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I am told my amps wont sound their best on these 98db speakers because they are 250wpc

ABall

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So I am looking at a change of speakers and I emailed the designer with my room size and amplification but he has recommended a cheaper smaller model, it appears his decision is based somewhat on the grounds that super sensitive speakers work best with low wattage valve amps not hi power amps. I did call the designer of my amps and he was a bit perplexed but said he could understand the thought process but did not elaborate. So what is the science behind this? The other thing I dont understand is he says the smaller one will produce more bass in a smaller room, but its the same design all be it with a 10" instead of 12" driver. Dont get me wrong this guy has earned his stars so i dont want to brush this off, I just want to understand. Here is the explanation on the bass section of the speakers Im looking at. I am particularly intrigued by the claim that this design can have the best bass in a big room and because a small room has less floor space it will not produce so much bass and therefore still produce "strong" articulate bass. They sound like my dream speakers.....


Bass Horns


The Bastanis line of passive powered speakers uses backloaded floor- firing bass-horn cabinets. This sounds complicated but there is an easy explanation which shows the big advantages of backloaded bass-horns for passive powered speakers.



  • The horn transforms the air- movement from the drivers cones to a much bigger surface at the horn-mouth. This increases the possible max. dynamics enormously because for the same spl as without the horn there is a small percentage of cone- movement only.
  • This also means that the amount of physical damping of the drivers resonance by the load of air is much bigger and so the required electrical damping is extremely low which is very good for the soundquality of tubed amps.
  • The increased physical resistance of the basses coming from bass-horn cabinets is the only way to give high efficient passive powered speakers strong bass- response with the same efficiency as the midrange, any conventional sealed or bass-reflex cabinets could offer the basses with much lower efficiency only.
  • The floor firing bass-horns are a big step up from the usual giant bass-horns because they work as well offering efficient, fundamental and dynamic basses from cabinets with common dimensions.
  • The floor firing bass-horns react self- adjusting to the room and the placement, big rooms mean big floor- space, big virtual opening of the horn-mouth and so maximum contribution of the basses. Smaller room- spaces and close to wall- placement means smaller floor- space, smaller virtual horn-mouth and less contribution of the basses, so the bass- response stays strong and clean.


The Bastanis floor- firing bass-horn speakers are the most excellent way to get the unlimited basses you always were looking for combined with high efficiency, compact sized cabinets and self- adjusting characteristics.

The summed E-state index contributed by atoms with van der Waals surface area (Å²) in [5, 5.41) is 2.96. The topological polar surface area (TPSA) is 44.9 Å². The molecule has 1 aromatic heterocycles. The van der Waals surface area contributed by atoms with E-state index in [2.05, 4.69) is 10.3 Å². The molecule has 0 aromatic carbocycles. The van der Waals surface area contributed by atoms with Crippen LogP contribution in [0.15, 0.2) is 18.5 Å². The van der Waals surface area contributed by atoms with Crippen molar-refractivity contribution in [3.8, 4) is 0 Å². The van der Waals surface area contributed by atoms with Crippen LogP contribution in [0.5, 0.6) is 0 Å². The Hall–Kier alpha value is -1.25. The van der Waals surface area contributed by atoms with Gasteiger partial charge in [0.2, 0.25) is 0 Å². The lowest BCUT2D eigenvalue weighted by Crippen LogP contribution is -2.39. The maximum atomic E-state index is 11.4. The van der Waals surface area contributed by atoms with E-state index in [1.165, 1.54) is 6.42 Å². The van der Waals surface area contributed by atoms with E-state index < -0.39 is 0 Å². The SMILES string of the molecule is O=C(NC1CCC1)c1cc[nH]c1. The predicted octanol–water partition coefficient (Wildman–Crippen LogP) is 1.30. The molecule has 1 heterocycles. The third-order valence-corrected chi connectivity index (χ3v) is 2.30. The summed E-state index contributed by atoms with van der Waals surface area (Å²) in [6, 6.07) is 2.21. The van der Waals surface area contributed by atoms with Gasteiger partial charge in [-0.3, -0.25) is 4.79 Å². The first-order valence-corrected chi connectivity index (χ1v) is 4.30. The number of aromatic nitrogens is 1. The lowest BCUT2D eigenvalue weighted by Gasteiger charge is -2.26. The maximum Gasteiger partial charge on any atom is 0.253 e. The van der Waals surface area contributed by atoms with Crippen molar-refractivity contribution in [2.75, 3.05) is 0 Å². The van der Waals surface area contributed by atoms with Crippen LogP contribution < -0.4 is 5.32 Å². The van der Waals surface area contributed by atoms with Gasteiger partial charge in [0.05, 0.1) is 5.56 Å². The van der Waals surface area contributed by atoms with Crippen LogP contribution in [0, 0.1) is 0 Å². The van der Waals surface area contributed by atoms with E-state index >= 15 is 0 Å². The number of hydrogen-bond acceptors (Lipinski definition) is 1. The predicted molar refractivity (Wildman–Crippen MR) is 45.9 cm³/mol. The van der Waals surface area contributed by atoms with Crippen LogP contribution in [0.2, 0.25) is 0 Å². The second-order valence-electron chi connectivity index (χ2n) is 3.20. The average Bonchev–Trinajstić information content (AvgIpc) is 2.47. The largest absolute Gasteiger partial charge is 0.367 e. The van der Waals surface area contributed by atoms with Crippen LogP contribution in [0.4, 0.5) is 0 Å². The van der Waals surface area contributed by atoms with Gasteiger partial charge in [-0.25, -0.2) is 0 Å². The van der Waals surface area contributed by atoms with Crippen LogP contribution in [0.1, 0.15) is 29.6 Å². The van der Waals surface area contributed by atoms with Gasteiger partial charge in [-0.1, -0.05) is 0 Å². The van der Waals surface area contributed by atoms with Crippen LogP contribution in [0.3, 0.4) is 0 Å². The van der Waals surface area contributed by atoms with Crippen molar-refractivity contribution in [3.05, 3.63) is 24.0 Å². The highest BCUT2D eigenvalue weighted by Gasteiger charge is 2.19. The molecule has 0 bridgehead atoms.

solderdude

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#2
Question:

Have you auditioned the speakers in your home on your current system ?
The Bastanis series is 400W and 600W rated yet 250W with 100dB/W/m would be too powerful ?
 
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rdenney

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Amps usually have a noise floor, and the higher that is, the easier it will be to hear. The more sensitive the speakers, the louder that background noise will be. If a speaker produces 100 dB SPL at one watt, one meter, then 250 watts will add a 24 dB increase in power, or 124 dB SPL, assuming it doesn't run out of steam. That's at one meter. At 12 feet (a long distance in most houses), distance losses will be compensated by room gain, and it might knock off a dozen dB to 112 dB--and that's in a pretty dry room. Add three dB for two channels. So, maybe 130 dB SPL at a one-meter sweet spot.

I just listened to speakers at 110 dB SPL peaks, and it was deafening in my living room. I was closer, but my speakers aren't as sensitive and my amps not as powerful.

But if that's what the amps produce at peak, and if they have a -100 dB noise floor, the noise will be 30 dB at that one-meter sweet spot. That's pretty quiet, though you'll hear the hiss if you are right next to your speaker. But if the noise floor of the amps is -70 dB (not that uncommon in the old days, at least), the hiss will be at 60 dB, which will be annoyingly loud anywhere in the room.

So it depends on how quiet the amp is. Modern amps are pretty quiet.

I would think that if these speakers (at least the Wildhorn model) are rated for 400 watts of amplifier power, they are good for largish PA systems or movie theaters. I can't imagine humans being able to tolerate their sensitivity at their rated power in any normal home, even a big one.